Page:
8  Discussions / Miscellaneous Topics / Re: A Difficult One! on: 2003-03-05 06:50:54
I must select 5 recent plus at least one retro, right?  Grin

Doom II
Deus Ex
Half Life
Hitman 2
Quake 1+3 (well, technically, that's two, but hey! Smiley )
Warcraft I

Monkey Island (Amiga)
Kings Quest (pretty much any from the series) (Amiga)
Boulder Dash (C64)
Alien Breed (Amiga)
Hired Guns (Amiga)

That's my 5+1 list, and I'm sure I forgot somthing really cool  Roll Eyes
9  Discussions / Miscellaneous Topics / Re: Any pros here? on: 2003-03-03 11:33:11
Depends... If you mean "pro" as in "primary source of income", then no.

A friend and I run niemo entertainment as our spare time game company; It's a professional company, we're professional software developers, we write professional games and we do make money from them (occasionally Tongue), so in that respect, yes.

Never worked for someone else doing games, never will probably. I looked around a while back but ended up with the same impression as everyone else it seems: long hours, shitty pay, limited influence, big risk. Why bother?

The way things are right now, my dayjob pays the bills, I can work games when I feel like it (I.e. it's fun), and whatever money I make is just sugar on top (still trying to get sugar enough to trade in for that F355 spider though Cool).

Whether that is PRO or not, I'll let you decide, but it's definately a professionally (not to mention socially and financially) viable approach.
10  Game Development / Performance Tuning / Re: 1.1 performance renderer on: 2003-02-27 19:24:40
A little harsh maybe - Sun did create a wonderful (free) language and software platform in Java and its VM Wink. I do agree though, that their core APIs are mysteriously inefficient compared to the platform itself.

I think it's odd how MemoryImageSource can be so much less efficient than my own implementation - try calling newPixels twice on a MemoryImageSource. BAD idea, yet, in my own class I update several smaller chunks and it doesn't seem to have any impact at all.

I guess the conclusion is that there's no point in EVER using MemoryImageSource.

As for buffered Images - I doubt if I will have much to gain as I rely heavily on pixel-operations and have multiple gfx layers added/blended and multiplied together (extensive framebuffer access both read and write) - I assume the speed improvement with buffered images comes from storing data in vmem, no?
11  Game Development / Performance Tuning / Re: Newton-Rhapson sqrt to lwgl math package?? on: 2003-02-27 14:34:32
Amazing performance from the Float.xxxBits methods, eh?

How can it possibly be slower then NIO? It should at the very least be the same.
12  Game Development / Performance Tuning / Re: Newton-Rhapson sqrt to lwgl math package?? on: 2003-02-27 11:53:20
hmm.. I'm not sure I see the point in involving buffers - it's a simple float-in, float-out method call Huh...

Depending on the implementation of FloatToIntBits and IntBitsToFloat, a pure java implementation might also be viable.

--- modified:

sorry, didn't read all posts  Lips Sealed, the code in java would be:

float f = 2;
int x = Float.floatToIntBits(f);
f = Float.intBitsToFloat(x);
13  Game Development / Performance Tuning / Re: 1.1 performance renderer on: 2003-02-27 10:13:05
Thank you, thank you, thank you...  Cheesy

I've been using MemoryImageSource since forever - never bothered implementing my own ImageProducer since I figured the default implementation was so simple that there could hardly be any perfomance gains in messing with it.

How wrong I was.

And what's MUCH more important: it made me realize that I could blit my circular buffers in a single blit by wrapping data in the imageproducer rather than when blitting -> much faster and no shearing artifacts.

Thank you... In 30 minutes work I doubled my potential framerate. Why the f*ck is stuff like this not in the official documentation from Sun? Or in a tutorial? No wonder people think Java is slow........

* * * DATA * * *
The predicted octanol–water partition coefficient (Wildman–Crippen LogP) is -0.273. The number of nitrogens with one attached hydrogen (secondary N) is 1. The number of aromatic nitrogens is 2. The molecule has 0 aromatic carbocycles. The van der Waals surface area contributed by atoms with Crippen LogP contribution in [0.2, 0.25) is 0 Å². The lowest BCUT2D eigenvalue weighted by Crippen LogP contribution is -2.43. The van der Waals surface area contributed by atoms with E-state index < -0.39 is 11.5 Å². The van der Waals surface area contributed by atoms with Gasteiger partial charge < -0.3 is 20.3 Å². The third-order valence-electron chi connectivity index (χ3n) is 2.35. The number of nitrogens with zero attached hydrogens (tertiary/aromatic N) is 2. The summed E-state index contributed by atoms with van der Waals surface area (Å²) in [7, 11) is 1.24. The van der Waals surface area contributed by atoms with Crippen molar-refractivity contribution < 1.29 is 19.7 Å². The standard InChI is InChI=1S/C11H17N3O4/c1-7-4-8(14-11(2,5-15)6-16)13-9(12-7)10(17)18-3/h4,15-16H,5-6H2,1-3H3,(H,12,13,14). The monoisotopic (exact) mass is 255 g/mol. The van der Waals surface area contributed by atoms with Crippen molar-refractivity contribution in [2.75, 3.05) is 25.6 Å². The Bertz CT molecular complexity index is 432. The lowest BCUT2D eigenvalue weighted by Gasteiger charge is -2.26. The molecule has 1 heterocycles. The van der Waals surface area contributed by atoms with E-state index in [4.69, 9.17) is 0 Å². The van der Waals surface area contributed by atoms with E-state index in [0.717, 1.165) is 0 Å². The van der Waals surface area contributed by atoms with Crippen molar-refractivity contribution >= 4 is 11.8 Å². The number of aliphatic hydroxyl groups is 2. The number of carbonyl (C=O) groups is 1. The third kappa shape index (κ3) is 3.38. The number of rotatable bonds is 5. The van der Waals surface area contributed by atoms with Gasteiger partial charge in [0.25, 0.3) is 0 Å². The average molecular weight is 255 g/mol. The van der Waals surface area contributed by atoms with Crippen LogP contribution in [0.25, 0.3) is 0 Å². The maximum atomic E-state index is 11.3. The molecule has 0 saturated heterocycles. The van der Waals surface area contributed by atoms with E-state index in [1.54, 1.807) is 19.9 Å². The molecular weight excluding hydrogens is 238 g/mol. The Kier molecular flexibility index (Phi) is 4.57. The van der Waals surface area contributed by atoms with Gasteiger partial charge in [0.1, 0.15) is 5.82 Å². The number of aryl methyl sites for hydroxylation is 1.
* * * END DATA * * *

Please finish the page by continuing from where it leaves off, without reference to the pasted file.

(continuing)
Same thing with the color model issue - hardly documented, yet choosing the wrong model can chop your framerate in half with no warnings or indications of problems what-so-ever.

The Java gaming community needs a list of do's and dont's with respect to the performance of std. core java libraries (eg. JavaSound)...
14  Java Game APIs & Engines / Java Sound & OpenAL / Re: MOD Player in applet on: 2003-02-25 17:23:19
Must it be .mod? .XM is a better format and converting mod->xm is no loss on your part, or?

Don't need CVS - there's a web-enabled interface that allow you to download a zipfile from anywhere in the source tree..
15  Java Game APIs & Engines / Java Sound & OpenAL / Re: MOD Player in applet on: 2003-02-25 17:11:48
Try Silence:

http://www.gjt.org/~fredde/silence/

Looked at it a while back - seemed ok, but never used it for anything...
16  Java Game APIs & Engines / Java Sound & OpenAL / Sound Fx and JavaSound on: 2003-02-25 10:38:19
After 6 years+ working with Java I once again find myself a total newbie; I've started implementing sound Fx for our latest project which is introducing me to a whole new world of interresting abstraction.

All very nice from a functional perspective, but I'm a little lost on the performance implications of the various options provided by the JavaSound API, for example:

1) Do I load all my sound effects (a couple of megabytes, probably 2-300 little samples) into Clips and play them when I need to, or do I reserve a constant pool of N Clips and open() my preloaded samples when I need them?

2) Some (most) effects may be active in several instances simultaneously (possibly, likely even, with different attenutation, panning and offsets) - do I create multiple Clips for the same buffer or is this something I need to avoid?

3) Alternatively, am I better off using a single SourceDataLine and do mixing and panning myself?

4) Preferred audio format? Both run-time size and decoding-speed considerations are important. (I.e. OggVorbis is small, but I don't see 50 Ogg decompression threads running simultaneously as a viable path for sound fx Smiley ). Wav is simple and high quality, but huge.

I guess what I'm looking for is info on the "weight" of e.g. Clip and SourceDataLine - can I throw these around in large quantities or are there a large amount of hardware resources allocated and attached to each Line instance?

If anyone out there has views on this, sample code, links to documentation, tests and benchmarks, or even experience  Shocked, please do tell  Wink